A ganglion cyst is a mass of tissue that is filled with a jelly-like fluid, similar to the fluid contained in a joint. The word “ganglion” means “knot” and is used to describe the knot-like mass or lump of cells that forms below the surface of the skin. The lump will be visually apparent and when pressed in a certain way, should move freely underneath the skin.
Ganglion cysts are among the most common benign soft-tissue masses. Although they most often occur on the wrist, they also frequently develop on the top of the foot. Ganglions vary in size, may get smaller and larger over time and may even disappear.
A ganglion cyst is associated with one or more of the following signs and symptoms:
A noticeable lump—often this is the only symptom experienced.
Tingling or burning if the cyst is touching a nerve.
Dull pain or ache which may indicate the cyst is pressing against a tendon or joint.
Difficulty wearing shoes due to irritation between the lump and the shoe.
Ganglion cysts are usually caused by some type of injury. For example, a ganglion cyst might develop after something drops on the foot, if the foot was twisted while walking, or after too much stress was placed on a joint or tendon. For some patients, the trauma that triggers this condition is something they do not recall.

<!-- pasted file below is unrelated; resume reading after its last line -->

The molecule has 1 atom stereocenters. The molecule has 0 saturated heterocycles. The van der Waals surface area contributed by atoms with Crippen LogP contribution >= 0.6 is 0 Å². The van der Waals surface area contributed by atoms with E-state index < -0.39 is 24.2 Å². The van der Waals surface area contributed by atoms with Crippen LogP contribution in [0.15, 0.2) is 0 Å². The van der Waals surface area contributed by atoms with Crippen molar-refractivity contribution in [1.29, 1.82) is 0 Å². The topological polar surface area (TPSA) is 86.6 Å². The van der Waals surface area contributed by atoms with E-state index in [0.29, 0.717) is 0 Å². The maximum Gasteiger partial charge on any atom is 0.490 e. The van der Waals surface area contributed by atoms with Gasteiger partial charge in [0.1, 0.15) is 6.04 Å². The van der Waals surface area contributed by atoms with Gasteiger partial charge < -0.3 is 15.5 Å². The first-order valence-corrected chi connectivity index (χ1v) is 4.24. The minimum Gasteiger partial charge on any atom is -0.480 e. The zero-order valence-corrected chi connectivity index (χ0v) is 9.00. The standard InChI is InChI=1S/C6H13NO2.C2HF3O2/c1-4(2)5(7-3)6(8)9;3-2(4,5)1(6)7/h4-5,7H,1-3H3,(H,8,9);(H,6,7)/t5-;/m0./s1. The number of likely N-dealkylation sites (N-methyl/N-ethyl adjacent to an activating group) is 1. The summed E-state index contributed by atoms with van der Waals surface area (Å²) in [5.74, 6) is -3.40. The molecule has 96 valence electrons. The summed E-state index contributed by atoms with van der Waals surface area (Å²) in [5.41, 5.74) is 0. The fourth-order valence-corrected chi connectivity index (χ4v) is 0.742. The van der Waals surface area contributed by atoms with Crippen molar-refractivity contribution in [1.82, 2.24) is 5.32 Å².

There are various options for treating a ganglion cyst on the foot:
Monitoring, but no treatment: If the cyst causes no pain and does not interfere with walking, it may be appropriate to carefully watch the cyst over a period of time.
Shoe modifications: Wearing shoes that do not rub the cyst or cause irritation may be advised. In addition, placing a pad inside the shoe may help reduce pressure against the cyst.
Aspiration: This technique involves placing a syringe needle into the ganglion and draining the fluid. Sometimes the ganglion fluid cannot be aspirated. Although this approach is successful in some cases, in many others the cyst returns.
Surgery: When other treatment options fail or are not appropriate, the cyst may need to be surgically removed. While the recurrence rate associated with surgery is much lower than that experienced with aspiration, there are cases in which the ganglion cyst returns.
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